At Cuurios we are keen to develop software solutions that use your process data to deliver valuable insights. The OSIsoft PI Asset Frameworks (PI AF) provides a hierarchical, asset centric model of data with detailed history, which is indispensable to monitor and further analyse vital production data in the industry. It means millions of records of real-time and historical data. This data is invaluable, provides not only useful insight but also the possibility of improvement for better control and efficiency when processed and displayed right.
Have you chosen wisely?
Having a database filled with vital information is not more than a pile of values, up until the moment when you put that data to work. Every number, every date, every remark can be useless or on the contrary: it should help your company to work smarter, not harder.
Making the right connections, creating useful relations, calculations and transforming your data into concrete actions is what our motto, data to action means. Poor choice of data to process means poor, sometimes even useless insights. Modern technology provides you the tools, to make your company’s job easier – an overflow of data on the other hand will just make everyone’s life harder.
Let’s get technical
During our several encounter with PI AF (using the Web API) we learned some useful lessons and tricks. For those with an IT experience, the fact that the extended use of a framework also means dealing with its limitations and shortcomings is not all too surprising. In case of the PI AF, the main obstacles we had to overcome were related to the limit of search queries, result sets, and performance issues due to the excessive amount of information.
One of our use cases were monitoring and handling inhibition values on offshore gas production platforms – more precisely detecting when an inhibition for any checkpoint is turned on, and track it’s changes until it is turned off. The added value lies in a well-managed and monitored safety system.
Finding the PI points
These checkpoints do not just belong to one asset or even one asset type, in fact, they can be found all over the asset tree. This is where the PI AF built in search query comes to the rescue.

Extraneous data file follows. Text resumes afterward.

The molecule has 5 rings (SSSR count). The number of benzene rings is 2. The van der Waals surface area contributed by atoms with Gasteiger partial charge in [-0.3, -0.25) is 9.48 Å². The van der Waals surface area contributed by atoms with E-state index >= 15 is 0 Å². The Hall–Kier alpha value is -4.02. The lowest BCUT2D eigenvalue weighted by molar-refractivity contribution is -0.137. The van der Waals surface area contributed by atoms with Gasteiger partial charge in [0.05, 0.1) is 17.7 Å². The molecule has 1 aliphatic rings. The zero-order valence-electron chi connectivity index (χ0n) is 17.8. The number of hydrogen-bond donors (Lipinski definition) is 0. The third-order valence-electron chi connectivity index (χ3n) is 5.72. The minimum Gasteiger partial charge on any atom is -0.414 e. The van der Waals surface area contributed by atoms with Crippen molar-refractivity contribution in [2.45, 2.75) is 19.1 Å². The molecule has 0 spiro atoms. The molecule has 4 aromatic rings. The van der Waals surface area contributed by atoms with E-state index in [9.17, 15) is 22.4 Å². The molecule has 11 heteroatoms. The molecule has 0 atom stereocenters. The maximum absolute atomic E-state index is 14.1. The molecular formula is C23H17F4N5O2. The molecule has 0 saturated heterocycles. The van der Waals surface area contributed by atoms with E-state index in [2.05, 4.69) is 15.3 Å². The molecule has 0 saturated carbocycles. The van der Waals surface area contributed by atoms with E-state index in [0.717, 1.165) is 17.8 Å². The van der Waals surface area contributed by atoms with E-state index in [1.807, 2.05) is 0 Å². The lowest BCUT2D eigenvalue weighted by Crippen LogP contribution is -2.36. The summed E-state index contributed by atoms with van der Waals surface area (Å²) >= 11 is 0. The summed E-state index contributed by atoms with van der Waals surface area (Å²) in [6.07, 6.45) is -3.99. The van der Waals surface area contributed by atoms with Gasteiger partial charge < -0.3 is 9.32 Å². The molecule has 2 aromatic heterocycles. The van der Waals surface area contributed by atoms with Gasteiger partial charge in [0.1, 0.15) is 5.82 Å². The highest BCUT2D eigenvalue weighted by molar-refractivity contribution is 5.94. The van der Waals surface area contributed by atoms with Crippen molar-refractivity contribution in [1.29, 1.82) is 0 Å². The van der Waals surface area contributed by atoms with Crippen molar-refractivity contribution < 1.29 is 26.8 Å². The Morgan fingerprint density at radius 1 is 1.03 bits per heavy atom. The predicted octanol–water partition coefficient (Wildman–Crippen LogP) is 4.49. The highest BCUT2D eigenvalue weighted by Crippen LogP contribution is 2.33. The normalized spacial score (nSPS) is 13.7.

The above query gives us almost 6.000 results. Although PI AF has the possibility to set the size of the result set, the built in maximum limit is 1.000 item per page, which means a minimum of 5 REST requests in parallel to process the almost six thousand items.
What makes it complicated to work with PI AF at the very beginning is the fact, that the above query does not provide us values, or any actual data about the PI point other than it’s WebID, the unique identifier used in PI AF. As a next step, querying the WebID gives you direct access to the actual values of a certain checkpoint.
Performance with over 6.000 REST request?
Although now we have all the inhibitions points directly accessible with their unique WebID, the reality is, checking all of their values takes roughly six thousand get requests. If you can’t imagine what that exactly means, below an example:
6.000 of these requests need to be sent and processed. It takes in our particular setup over 5 minutes. Can you imagine pressing a button and waiting for over 5 minutes for the result? Let’s all just be honest – the reality is, most people lose their patience even after a couple of seconds, because even that loading time is unacceptable nowadays, let alone 5+ minutes.
Let’s build stream sets!
Implementing a working Refresh button at this point was the last straw. While the updates where running only hourly in the background, this 5 minutes wasn’t great, but still barely noticeable from a user point of view. Up to the point, when we placed a button on the page for manual refresh purposes. Then it became clear: we need another solution.
After some research we found out, that the PI AF Web API supports bulk data retrieval even for unrelated pi points, the only thing you need is the list of WebID’s. These queries are called stream sets and are providing fast bulk retrieval.
Only a couple of things to keep in mind:
- the URL has a length limit, in our particular setup we could retrieve the values for approximately 400 WebID’s in one stream set (the length of the webids varies, make sure you test this extensively in your setup);
- it is necessary to adjust your method to handle the response accordingly, as the result is a list of json objects called Items,
- if any of the WebID’s in the stream set runs on error, the whole request runs on error, meaning even one unavailable WebID and the whole request goes down the drain.
- Implementing stream sets meant we could reduce the number of REST request from 6.000 to 15. Additionally, a stream set request response time is not noticeably longer than a simple value request, so our performance got a big boost: from over 5 minutes down to an average of 10 to 15 seconds.
Building something really meaningful on top of a database with literally millions of available records, if done smart, can improve the way you organize your work. Focusing on what you need to know, what you need to see from those information at first blink means you can put the carefully collected data to work. It is not going to make the decisions for you, but it can help pointing out when and where you need to make decisions, take actions.